As I talk to parents, it is often mentioned how different education is now compared to when our generation was in school. Since our building is a newly renovated version of the old high school, it is common for parents to reminisce about their own high school years while visiting with us; of skipping class and hiding in the baseball dugouts, smoking cigarettes in the courtyard while on break, or receiving paddlings from the administration. While none of those activities are allowed anymore, possibly the largest contrast between today and the “good ole days” is found in the way schools approach mental health, bullying, and suicidal ideation. Mental health and suicide are no longer taboo topics that do not get discussed. Bullying is no longer minimized as “kids being kids”. Administrators are now forced to confront these issues head-on.
In our school, we intentionally build a culture that incorporates compassionate staff members, resources to address our students’ needs and strategies to address these pertinent topics. Recently, we hosted youth motivational speaker, Jeff Yalden (pictured right). Jeff is a veteran who is diagnosed as bipolar and has PTSD. His honest and real approach with students was impactful on both students and faculty. His time with us focused on supporting those with mental health issues, self-care, and focusing more on enjoyed activities. His formal talk with students and our casual conversations made me think about the supports we already provide for students, and what other schools are doing that we should be emulating. Here is a brief list of some of the ways our school cares for students who struggle with anxiety, depression, suicidal ideations, or other mental health issues that threaten students’ safety and learning.
- Be relational – We are purposeful in creating authentic relationships with our students through our Teacher-as-Advisor and House programs. In these non-instructional times, our teachers are getting to know more students than just those who appear on the class roster. These times are spent modeling and reinforcing soft skills through our #RaiderRegs, discussing key concepts from our faculty book studies, competing in games against other Houses, or monitoring academic progress and goals. These lessons occur in more casual settings and are designed to give the students additional adults in the building they may feel comfortable approaching in a time of need. Our superintendent recently asked all the assistant principals in the district to identify students in their school who do not have at least one adult they can talk to. The thought of a student being isolated in a building of nearly 100 adults is a scary consideration.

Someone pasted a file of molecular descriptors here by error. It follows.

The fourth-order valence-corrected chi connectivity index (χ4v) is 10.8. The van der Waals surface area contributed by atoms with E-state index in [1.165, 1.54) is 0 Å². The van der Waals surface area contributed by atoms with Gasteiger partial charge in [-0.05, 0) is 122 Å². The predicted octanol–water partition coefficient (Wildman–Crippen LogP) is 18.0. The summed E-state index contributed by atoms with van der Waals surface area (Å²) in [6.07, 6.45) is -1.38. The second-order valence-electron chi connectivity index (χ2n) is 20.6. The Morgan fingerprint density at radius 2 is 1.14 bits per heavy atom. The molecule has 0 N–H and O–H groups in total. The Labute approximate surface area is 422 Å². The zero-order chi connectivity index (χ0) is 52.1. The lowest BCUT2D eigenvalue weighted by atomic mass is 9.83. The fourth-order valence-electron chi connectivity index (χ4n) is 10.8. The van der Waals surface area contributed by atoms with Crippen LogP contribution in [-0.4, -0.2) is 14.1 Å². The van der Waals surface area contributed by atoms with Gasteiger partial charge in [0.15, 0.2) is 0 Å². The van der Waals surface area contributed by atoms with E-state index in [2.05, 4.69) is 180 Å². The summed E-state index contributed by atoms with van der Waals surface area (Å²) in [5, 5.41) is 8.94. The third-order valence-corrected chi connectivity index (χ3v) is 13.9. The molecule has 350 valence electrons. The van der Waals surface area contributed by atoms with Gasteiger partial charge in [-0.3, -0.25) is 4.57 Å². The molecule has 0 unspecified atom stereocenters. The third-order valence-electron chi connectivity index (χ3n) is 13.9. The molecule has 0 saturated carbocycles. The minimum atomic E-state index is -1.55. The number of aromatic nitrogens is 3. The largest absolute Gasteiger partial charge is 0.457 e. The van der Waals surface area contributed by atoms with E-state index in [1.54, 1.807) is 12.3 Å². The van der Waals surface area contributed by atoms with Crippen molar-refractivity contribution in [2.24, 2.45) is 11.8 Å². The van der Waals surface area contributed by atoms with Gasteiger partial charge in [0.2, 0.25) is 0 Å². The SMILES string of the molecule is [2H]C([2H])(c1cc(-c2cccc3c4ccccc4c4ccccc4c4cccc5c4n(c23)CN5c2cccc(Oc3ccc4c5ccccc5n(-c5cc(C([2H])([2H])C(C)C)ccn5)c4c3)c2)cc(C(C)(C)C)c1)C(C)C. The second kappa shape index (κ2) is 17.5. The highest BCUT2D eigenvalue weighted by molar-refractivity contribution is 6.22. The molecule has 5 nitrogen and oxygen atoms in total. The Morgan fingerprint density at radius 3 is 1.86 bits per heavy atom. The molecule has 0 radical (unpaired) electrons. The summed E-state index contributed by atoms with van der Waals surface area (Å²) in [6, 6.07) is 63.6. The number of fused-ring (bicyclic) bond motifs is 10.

- Be visible – Eating lunch in the cafeteria, popping into classrooms unexpectedly, and greeting students in the hallways during class change can have a tremendous positive impact. Not only do these efforts provide you with opportunities to learn students’ names, but being visible every day makes it easier to tell when a student is having a bad day or is struggling with an issue that needs to be addressed with a professional. Furthermore, students will be more likely to speak honestly with an administrator that they see outside of the formal, intimidating principal’s office setting.
- Be available – While is it easy to get burdened with the never-ending to-do list all that we all have, being truly willing to listen to students’ hopes and needs can change a student’s life. Even as adults, sometimes we just need someone to listen to us. Knowing students’ names and greeting them every day are pointless if we are not available and/or perceptive when a student’s needs need to be addressed.
- Be resourceful – Mental health issues can have a real impact on student learning and the safety of a school. I am thankful to work in a district that “puts its money where its mouth is”. We were the first school system in the state, and maybe even the country, to have an app where students can anonymously report safety issues, inform the administrators of bullying, seek advice from the school counselor, or share concerns regarding a peer’s well-being. We have placed “See Something, Say Something” posters around the building, and our free Raider Report app encourages students to “See Something, Send Something”. These student reports are sent directly to our school administrators, school counselor, and our School Resource Officer. Also, our district has a mental health specialist in-house who meets with students regularly and is available for students in crisis. These initiatives are not cheap, but how can you put a cost of student safety and mental health?
With anxiety, depression, and other mental health issues on the rise among adolescents, it is imperative that schools and administrators are intentional to create ways to care for all the needs of all of the students. Teachers who spend the most time with their students are often the first and best line of defense to identify concerns that need to be addressed by an administrator or mental health professional. How does your school utilize teachers in theses efforts and address mental health concerns? I have provided just a few ways our school cares for our students, but if there are additional methods that you have seen to be effective, please share with us in the comments!
This blog was written by David Leenman. Mr. Leenman is in his 14th year of education. He has served in both middle and high schools. Before becoming an assistant principal, Mr. Leenman worked in special education and history and coached basketball, football, and soccer.